Skip to main content Skip to secondary navigation

About Overview


Applied Physics is a graduate department in the School of Humanities and Sciences. It is one of three elements—Applied Physics, Physics, and the SLAC National Accelerator Laboratory—in the broader physics community at Stanford.

Over the past 50 years at Stanford, our department has acted nimbly and evolved rapidly to combine diverse approaches at the boundaries of physics, engineering and biology, to both create and leverage new research opportunities. We seek out and develop new areas of physics with broad impact on science, engineering and society through research and education.  We believe that the key to our success as a department, both in the past and going forward, lies in strongly encouraging intellectual agility and interdisciplinarity through the creative mixing of ideas from the physical sciences, engineering, and biological sciences. Indeed, many of the ideas and inventions to emerge from the department have made revolutionary contributions to telecommunications, biotechnology, and to our abilities to visualize microscopic matter, explore the cosmos and test fundamental physical principles. It is difficult to categorize the scope of research in AP - beyond Edward Purcell’s definition of “widely applied physics” - it is as much an approach and a process as it is a set of goals.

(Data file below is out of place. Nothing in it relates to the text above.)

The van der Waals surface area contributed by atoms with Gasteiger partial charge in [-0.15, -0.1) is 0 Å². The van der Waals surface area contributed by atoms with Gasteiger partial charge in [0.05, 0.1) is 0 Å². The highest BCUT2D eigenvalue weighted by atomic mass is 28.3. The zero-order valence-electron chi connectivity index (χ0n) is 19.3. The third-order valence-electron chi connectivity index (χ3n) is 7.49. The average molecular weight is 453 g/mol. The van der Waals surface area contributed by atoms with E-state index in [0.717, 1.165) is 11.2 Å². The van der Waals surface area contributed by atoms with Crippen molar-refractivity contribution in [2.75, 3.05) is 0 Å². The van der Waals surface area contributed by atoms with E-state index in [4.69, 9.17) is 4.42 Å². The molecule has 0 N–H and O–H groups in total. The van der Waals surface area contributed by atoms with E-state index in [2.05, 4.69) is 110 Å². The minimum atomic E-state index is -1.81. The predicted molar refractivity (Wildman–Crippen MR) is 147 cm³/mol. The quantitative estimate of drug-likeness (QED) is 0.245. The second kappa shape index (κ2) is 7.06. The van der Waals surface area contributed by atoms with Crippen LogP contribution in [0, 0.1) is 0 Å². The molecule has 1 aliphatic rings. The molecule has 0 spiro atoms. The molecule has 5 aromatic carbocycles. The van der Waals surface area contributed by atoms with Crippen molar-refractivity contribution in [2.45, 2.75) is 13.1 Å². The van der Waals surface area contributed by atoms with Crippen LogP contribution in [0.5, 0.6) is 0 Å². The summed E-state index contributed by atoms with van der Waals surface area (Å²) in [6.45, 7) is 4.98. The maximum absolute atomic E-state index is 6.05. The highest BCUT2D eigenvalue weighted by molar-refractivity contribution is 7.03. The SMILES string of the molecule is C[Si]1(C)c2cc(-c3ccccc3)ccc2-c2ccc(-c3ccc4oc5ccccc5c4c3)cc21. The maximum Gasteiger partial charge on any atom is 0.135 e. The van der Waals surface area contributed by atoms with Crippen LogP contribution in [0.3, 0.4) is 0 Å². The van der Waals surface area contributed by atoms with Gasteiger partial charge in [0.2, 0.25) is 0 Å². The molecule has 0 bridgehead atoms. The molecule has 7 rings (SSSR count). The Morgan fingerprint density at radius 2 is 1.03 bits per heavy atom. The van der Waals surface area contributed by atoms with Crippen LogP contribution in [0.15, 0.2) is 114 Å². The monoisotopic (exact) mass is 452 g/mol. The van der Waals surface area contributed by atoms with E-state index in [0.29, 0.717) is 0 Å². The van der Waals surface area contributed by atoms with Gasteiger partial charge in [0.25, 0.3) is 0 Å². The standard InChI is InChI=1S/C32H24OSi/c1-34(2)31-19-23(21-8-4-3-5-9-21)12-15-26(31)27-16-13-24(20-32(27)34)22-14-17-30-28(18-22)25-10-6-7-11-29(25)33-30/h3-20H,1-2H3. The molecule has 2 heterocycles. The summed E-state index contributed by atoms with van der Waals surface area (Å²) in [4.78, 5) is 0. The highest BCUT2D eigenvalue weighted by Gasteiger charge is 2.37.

While the department is relatively small, it has nine National Academy of Science and four National Academy of Engineering members in addition to one MacArthur Foundation Fellow and several Packard Foundation Fellows. Moreover, in the past ten years, three members of the department served as the president of the American Physical Society, four have served as president of the Optical Society of America, and one as president of the Biophysical Society. Of the 27 “prolific inventors” identified among our ~2000 faculty members by Stanford’s Office of Technology Licensing in 2004, 5 were affiliated with Applied Physics. Our department has also provided significant on-campus leadership; many of our members have served as Associate Deans, Deans of H&S, and Deans of Research.